As noted earlier, these metrics indicate whether there is considerable time variability associated with a specific phase of flight. Also, variations from the time the aircraft make approach contact (contact time) to the time the aircraft landed at the Lagos airport was investigated. A category analysis of variability of arrival times across the various days at Lagos is shown in Table 2. It could be deduced that 56.8% of flights on Saturday to Lagos witnessed arrived on time from the expected time of arrival published in the official airline guide (OAG). Also, 17.8% of various flights arrived at the airport on time after making approach contact at the approach control centre. Table 3 gives a striking impression of the various arrival variability times at Lagos airport. However, variability in arrival time of 1 - 5 minutes is common from published airline arrival scheduled time. In the same vein, the variability of 1 - 5 minutes is common from approach contact times of aircraft. These figures indicate sound arrival predictability signature for Lagos airport.
As noted earlier, these metrics indicate whether there is a large variability of departure time associated with a specific phase of flight. Departure times from Lagos airport to various routes as arrival time variability were also applied. Variations from the time the aircraft are scheduled to depart and the time ATC clearance is acquired to the actual departure times was investigated. Also, a classification analysis shown in the Tablebelow reveals more considerable time variability above 15 minutes from the stipulated times of scheduled departure and clearance. According to Table4, 58.2% of departure flights across the various routes on Saturday left the Lagos airport on time after the scheduled departure time. Thus less than 50% of departure flights experience departure time variability ranging from 1 - 85 minutes on the average. This represents a significant departure time variability from airlines scheduled departure time. Also, departure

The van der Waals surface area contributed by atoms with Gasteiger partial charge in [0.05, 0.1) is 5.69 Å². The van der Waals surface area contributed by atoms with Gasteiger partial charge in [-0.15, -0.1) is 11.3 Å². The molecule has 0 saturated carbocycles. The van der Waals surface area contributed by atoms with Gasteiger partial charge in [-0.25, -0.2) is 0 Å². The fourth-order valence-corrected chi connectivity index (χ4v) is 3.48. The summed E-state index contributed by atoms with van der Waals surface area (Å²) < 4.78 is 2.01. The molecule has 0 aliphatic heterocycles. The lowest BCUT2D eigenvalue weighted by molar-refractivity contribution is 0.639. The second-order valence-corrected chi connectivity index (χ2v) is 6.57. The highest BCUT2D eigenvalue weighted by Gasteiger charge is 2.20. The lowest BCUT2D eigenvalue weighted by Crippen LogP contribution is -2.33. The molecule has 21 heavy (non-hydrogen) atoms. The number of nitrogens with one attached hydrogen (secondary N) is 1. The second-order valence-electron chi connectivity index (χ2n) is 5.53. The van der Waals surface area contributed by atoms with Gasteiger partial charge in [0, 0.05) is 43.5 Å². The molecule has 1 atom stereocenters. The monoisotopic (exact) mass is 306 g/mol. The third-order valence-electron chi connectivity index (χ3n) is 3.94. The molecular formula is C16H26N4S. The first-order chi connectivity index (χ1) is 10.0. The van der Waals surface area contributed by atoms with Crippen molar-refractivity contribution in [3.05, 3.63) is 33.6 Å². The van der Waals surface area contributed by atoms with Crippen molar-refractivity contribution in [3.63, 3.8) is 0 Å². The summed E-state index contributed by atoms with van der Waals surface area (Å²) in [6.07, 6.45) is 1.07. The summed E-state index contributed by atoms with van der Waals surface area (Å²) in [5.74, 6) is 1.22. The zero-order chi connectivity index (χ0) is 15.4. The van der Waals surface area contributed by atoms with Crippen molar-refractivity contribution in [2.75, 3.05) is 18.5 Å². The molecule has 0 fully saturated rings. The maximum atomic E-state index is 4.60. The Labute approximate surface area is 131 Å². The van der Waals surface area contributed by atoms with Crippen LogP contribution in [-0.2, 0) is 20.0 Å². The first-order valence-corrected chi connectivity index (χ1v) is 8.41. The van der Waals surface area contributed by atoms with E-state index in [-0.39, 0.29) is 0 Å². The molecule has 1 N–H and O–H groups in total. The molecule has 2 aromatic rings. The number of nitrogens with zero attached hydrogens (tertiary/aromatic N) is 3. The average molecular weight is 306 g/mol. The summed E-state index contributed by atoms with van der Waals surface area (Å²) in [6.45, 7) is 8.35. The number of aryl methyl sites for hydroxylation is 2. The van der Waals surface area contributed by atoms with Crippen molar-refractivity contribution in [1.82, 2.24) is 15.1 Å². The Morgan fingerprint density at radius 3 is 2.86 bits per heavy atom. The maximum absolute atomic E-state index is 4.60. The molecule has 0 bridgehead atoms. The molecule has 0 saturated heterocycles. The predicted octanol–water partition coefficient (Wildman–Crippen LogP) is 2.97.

Table 3. Arrival predictability signature arrival variability time intervals (in minutes).
Source: Authors’ Computation 2020.
Table 4. Departure predictability signature departure variability time intervals (in minutes).
Source: Authors’ Computation 2020.
time variability above 30 minutes is familiar from the ATC clearance time for the various routes under study. However, there is about or more 25% variability of more than 15 minutes, and this indicates possible inconsistency of predicting departure times from the times ATC clearance was acquired. Above all, the predictability of departure times in Lagos airport is poor compared to those of the arrival. Taken by it, this may be a sign of airspace congestion or ATC deficiencies at the Lagos airport.